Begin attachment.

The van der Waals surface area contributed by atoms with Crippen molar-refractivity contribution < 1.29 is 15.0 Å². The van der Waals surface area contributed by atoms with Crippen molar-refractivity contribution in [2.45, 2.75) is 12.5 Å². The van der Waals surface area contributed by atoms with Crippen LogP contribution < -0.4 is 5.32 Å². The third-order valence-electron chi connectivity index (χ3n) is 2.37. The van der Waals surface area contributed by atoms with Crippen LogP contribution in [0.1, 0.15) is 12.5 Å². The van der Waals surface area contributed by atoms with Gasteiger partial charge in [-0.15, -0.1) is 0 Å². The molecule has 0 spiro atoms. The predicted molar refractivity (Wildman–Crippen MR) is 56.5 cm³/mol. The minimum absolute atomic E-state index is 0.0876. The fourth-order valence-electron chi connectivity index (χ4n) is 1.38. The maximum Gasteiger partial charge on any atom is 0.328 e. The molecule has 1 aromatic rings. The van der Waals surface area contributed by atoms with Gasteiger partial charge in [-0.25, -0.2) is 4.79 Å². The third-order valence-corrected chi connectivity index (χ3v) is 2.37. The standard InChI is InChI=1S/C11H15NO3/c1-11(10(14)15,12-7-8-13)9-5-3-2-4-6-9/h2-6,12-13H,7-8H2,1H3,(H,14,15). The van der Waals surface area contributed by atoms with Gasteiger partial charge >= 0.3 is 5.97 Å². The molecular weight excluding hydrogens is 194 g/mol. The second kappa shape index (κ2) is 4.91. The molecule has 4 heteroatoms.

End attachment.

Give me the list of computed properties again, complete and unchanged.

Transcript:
The van der Waals surface area contributed by atoms with Crippen molar-refractivity contribution < 1.29 is 15.0 Å². The van der Waals surface area contributed by atoms with Crippen molar-refractivity contribution in [2.45, 2.75) is 12.5 Å². The van der Waals surface area contributed by atoms with Crippen LogP contribution < -0.4 is 5.32 Å². The third-order valence-electron chi connectivity index (χ3n) is 2.37. The van der Waals surface area contributed by atoms with Crippen LogP contribution in [0.1, 0.15) is 12.5 Å². The van der Waals surface area contributed by atoms with Gasteiger partial charge in [-0.15, -0.1) is 0 Å². The molecule has 0 spiro atoms. The predicted molar refractivity (Wildman–Crippen MR) is 56.5 cm³/mol. The minimum absolute atomic E-state index is 0.0876. The fourth-order valence-electron chi connectivity index (χ4n) is 1.38. The maximum Gasteiger partial charge on any atom is 0.328 e. The molecule has 1 aromatic rings. The van der Waals surface area contributed by atoms with Gasteiger partial charge in [-0.25, -0.2) is 4.79 Å². The third-order valence-corrected chi connectivity index (χ3v) is 2.37. The standard InChI is InChI=1S/C11H15NO3/c1-11(10(14)15,12-7-8-13)9-5-3-2-4-6-9/h2-6,12-13H,7-8H2,1H3,(H,14,15). The van der Waals surface area contributed by atoms with Gasteiger partial charge >= 0.3 is 5.97 Å². The molecular weight excluding hydrogens is 194 g/mol. The second kappa shape index (κ2) is 4.91. The molecule has 4 heteroatoms.